Thay Phoebe Yee and Singaporean/Indian Ajir Hazra work for World Vision in Thailand and Sri Lanka. They work among religiously pluriform society and hope to promote dialogue, harmony and development through non-denomination work where also attention is given to spiritual values. In general this works well. They receive also funds from institutions like the European Union. Incidentally an office was set in fire (like in Sri Lanka), but often they can perform community development. There were not the usual critical questions as to mixing development and chriatity with proselytization/evangelism.
Hui-yeon Kim is French-Korean and won the prize for the best thesis in religious studies in 2012. She studied a Korean evangelical church missionizing in Cambodia. The church propagates that Koreans can win salvation and a place in heaven by giving money to Cambodians. In this way both parties are helped. The Full Gospel Church of Korea works in this way like a prosperity gospel church with special relations between the two Southeast Asian countries.
These are just some examples of the rich program that was presented  at NUS.

The Mission of Development

It was a very short trip: 2-4 December, barely two and a half day in Singapore, for a conference at the Asia Research Institute, ARI, of NUS, National University of Singapore. The theme was: The Mission of Development. Religion and Techno-politics in Asia.
In two days we had some 22 lectures. Most of these were about specific (church/christian religious) organisations or even about concrete projects. The conference, however started with a bibliographic lecture by Michael Feener and Catherine Scheer who presented a broad view of theories on development.
The painting of Filippino artist Joey Velanco of Jesus amidst street children dominated often the room where some 60 people were present for the opening event and the public was always about 50. Scheer and Feener began with the book by David Enkbladh on The Great American Mission or the idea that the American world order (since 1961 Peace Corps) has dominated thinking about development theories and programs. However, the churches had their own strategies and formats: quite different from the key words of World Bank or UNDP, they have a religious language, but also a long tradition, beginning with education programs in the 19th century, but also a background for abolitionism. Besides saving souls they also through about saving societies.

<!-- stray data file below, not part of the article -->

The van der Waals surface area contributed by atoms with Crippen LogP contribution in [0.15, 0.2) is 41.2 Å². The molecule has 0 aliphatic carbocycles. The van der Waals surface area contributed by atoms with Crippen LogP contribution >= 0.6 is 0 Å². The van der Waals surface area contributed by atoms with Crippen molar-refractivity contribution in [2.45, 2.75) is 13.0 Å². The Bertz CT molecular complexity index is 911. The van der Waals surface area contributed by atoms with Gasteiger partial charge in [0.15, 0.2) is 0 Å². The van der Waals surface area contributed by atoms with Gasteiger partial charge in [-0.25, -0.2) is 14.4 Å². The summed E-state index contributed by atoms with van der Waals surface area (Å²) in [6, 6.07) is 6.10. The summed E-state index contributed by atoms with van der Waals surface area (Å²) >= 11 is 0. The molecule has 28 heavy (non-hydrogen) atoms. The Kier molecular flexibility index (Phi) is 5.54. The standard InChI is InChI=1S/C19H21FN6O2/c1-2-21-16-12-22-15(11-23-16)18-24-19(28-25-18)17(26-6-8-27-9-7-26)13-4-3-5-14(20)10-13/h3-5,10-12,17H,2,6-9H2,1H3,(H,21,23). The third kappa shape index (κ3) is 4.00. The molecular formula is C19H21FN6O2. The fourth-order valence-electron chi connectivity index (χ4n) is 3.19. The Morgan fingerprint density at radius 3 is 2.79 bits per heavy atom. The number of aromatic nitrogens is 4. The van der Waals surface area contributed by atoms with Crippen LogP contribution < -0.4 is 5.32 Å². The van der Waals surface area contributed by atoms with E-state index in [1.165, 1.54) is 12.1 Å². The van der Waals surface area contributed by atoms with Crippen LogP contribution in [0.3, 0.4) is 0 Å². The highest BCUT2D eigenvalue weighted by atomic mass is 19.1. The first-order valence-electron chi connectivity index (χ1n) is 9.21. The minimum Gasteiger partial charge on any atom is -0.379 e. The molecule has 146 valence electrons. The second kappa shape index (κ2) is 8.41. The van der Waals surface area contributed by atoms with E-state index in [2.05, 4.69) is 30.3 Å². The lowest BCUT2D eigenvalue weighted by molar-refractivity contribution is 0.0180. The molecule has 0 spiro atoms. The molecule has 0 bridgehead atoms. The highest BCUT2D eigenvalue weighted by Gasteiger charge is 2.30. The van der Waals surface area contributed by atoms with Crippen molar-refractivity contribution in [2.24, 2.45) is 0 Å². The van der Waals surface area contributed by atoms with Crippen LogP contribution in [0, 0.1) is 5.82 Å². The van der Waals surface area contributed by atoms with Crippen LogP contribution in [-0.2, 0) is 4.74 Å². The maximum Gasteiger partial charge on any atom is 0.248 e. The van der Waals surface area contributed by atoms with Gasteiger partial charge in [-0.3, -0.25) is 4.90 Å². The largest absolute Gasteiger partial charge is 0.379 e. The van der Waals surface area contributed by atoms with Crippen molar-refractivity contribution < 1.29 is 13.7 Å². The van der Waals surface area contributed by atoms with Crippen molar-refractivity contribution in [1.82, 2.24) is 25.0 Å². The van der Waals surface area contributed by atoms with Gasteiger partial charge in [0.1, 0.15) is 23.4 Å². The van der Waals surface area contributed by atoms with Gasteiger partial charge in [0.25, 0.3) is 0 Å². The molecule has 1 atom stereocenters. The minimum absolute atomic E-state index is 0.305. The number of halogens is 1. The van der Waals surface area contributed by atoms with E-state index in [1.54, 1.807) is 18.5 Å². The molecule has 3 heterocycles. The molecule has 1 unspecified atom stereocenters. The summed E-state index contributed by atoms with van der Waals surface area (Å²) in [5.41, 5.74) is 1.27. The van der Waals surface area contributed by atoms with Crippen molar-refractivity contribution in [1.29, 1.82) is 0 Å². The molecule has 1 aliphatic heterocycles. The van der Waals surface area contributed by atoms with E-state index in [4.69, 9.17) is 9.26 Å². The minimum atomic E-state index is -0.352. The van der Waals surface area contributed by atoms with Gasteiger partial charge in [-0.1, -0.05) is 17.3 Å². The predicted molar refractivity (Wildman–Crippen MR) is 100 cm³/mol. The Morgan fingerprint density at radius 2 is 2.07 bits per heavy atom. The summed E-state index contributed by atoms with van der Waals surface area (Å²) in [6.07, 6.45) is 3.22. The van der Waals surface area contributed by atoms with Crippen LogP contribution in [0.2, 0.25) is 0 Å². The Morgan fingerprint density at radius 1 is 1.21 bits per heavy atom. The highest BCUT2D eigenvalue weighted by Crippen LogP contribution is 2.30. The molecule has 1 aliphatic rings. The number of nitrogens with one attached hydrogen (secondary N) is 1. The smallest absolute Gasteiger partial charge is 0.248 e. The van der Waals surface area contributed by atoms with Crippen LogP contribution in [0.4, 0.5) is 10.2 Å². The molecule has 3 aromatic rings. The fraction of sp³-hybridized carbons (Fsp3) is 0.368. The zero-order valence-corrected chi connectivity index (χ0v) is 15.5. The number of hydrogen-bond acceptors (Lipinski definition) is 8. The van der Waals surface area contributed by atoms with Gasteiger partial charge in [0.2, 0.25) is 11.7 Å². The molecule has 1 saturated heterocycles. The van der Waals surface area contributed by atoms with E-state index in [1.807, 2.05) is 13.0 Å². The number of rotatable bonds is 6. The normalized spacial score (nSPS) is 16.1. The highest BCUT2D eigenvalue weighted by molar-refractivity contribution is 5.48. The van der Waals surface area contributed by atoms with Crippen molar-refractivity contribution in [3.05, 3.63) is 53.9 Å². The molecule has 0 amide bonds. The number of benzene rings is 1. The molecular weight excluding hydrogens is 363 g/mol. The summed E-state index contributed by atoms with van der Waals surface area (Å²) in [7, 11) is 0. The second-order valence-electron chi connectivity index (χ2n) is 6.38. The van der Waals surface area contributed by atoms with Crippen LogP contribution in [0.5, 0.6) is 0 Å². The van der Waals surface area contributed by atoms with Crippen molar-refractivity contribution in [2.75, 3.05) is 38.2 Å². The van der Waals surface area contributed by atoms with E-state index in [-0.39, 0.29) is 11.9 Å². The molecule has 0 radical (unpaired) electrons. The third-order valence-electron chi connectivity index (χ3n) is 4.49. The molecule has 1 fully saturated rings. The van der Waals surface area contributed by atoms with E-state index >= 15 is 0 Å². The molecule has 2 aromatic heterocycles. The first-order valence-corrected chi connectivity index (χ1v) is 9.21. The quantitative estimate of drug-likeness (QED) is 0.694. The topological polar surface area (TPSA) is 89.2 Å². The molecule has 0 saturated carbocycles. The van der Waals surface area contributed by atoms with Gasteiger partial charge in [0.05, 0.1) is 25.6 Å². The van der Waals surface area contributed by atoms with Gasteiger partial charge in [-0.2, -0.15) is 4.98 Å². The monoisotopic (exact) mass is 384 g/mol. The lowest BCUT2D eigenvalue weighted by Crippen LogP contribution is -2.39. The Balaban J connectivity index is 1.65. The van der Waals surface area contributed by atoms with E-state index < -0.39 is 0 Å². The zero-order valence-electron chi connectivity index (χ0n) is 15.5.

I gave the first day a 'keynote lecture' where I contrasted the long term involvement of churches in education and health care. There were included in the colonial strategies in the outer islands, subsidised by that administration, while for the period 1960-1990 it was more short term development projects, sponsored by European governments. I gave my presentation the title: "Projects, not a plan: Christian Churches and Indonesian Development, 1965-1995". It was in fact a selection of cases taken from the book on Catholics in Indonesia, 1945-2010.
 In the middle here is Amelia Fauzia, author of a book on Islamic Philanthropy in modern Indonesia. I included in my lecture also a short section on the need to study about the similarities and differences between Muslim and Christian perspectives and practices of charity and development. Some Muslim organizations took over models of Christian Churches (like Muhammadiyah since 1912: schools with limited religious education, orphanages and health care). The modern development of NGO structures is also in many respects similar. Middle East Muslims concentrate on religious programs, pay more attention to the motives (and religious profits) of the giver.
On the right, back, is the professor of Chinese culture who will take over leadership of the religious program of ARI from January 2016 onwards.
Not only Michael Feener is about to leave the ARI program of NUS, also Philip Fountain (here right), who was also the editor of a recent book on theories of development, including the role of religious movements. Feener will go to Oxford, while Fountain will go to New Zealand, I forgot to which university.
The presenters of papers, staff of ARI as the organizers of the conference.

Singapore on foot

It was a very short trip: 2-4 December, barely two and a half day in Singapore, for a conference at the Asia Research Institute, ARI, of NUS, National University of Singapore. The theme was: The Mission of Development. Religion and Techno-politics in Asia.
I stayed in the area between metro-stations Bugis Street and Little India, hotel Village, Albert Street.
I made several walks in this area, as well as in the botanic gardens of Bukit Timah, close to that section of NUS. Marvellous: broad calm streets, nice people, helpful for foreigners.

This is about 8.00 AM. A Malay man with a white cap (for a haji?). Cleaning the streets from leaves that had been falling (further Singapore is legendary clean!)
Cars go only on the broad streets between larger blocks, but between them there is space enough for walking, some trees. Still, it may be hot during daytime as well.